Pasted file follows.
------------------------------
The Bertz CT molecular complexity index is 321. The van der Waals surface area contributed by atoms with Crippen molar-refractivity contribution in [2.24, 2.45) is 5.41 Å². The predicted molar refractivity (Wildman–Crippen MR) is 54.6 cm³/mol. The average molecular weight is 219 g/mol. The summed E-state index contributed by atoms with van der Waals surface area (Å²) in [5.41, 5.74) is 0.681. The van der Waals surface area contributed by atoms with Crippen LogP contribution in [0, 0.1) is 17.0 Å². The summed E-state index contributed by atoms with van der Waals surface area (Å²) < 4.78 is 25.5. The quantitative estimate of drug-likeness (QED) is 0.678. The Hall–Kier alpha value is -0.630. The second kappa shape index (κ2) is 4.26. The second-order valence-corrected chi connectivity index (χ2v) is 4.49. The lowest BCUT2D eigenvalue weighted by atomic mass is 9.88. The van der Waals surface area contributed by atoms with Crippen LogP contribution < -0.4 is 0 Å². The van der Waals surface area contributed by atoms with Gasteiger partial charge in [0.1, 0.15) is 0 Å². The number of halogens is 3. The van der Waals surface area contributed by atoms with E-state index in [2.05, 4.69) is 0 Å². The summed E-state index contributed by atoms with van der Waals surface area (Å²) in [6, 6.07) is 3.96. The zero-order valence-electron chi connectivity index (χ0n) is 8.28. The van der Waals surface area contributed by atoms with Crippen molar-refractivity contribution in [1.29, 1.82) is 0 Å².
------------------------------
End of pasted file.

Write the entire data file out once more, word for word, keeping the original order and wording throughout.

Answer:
The Bertz CT molecular complexity index is 321. The van der Waals surface area contributed by atoms with Crippen molar-refractivity contribution in [2.24, 2.45) is 5.41 Å². The predicted molar refractivity (Wildman–Crippen MR) is 54.6 cm³/mol. The average molecular weight is 219 g/mol. The summed E-state index contributed by atoms with van der Waals surface area (Å²) in [5.41, 5.74) is 0.681. The van der Waals surface area contributed by atoms with Crippen LogP contribution in [0, 0.1) is 17.0 Å². The summed E-state index contributed by atoms with van der Waals surface area (Å²) < 4.78 is 25.5. The quantitative estimate of drug-likeness (QED) is 0.678. The Hall–Kier alpha value is -0.630. The second kappa shape index (κ2) is 4.26. The second-order valence-corrected chi connectivity index (χ2v) is 4.49. The lowest BCUT2D eigenvalue weighted by atomic mass is 9.88. The van der Waals surface area contributed by atoms with Crippen LogP contribution < -0.4 is 0 Å². The van der Waals surface area contributed by atoms with Gasteiger partial charge in [0.1, 0.15) is 0 Å². The number of halogens is 3. The van der Waals surface area contributed by atoms with E-state index in [2.05, 4.69) is 0 Å². The summed E-state index contributed by atoms with van der Waals surface area (Å²) in [6, 6.07) is 3.96. The zero-order valence-electron chi connectivity index (χ0n) is 8.28. The van der Waals surface area contributed by atoms with Crippen molar-refractivity contribution in [1.29, 1.82) is 0 Å².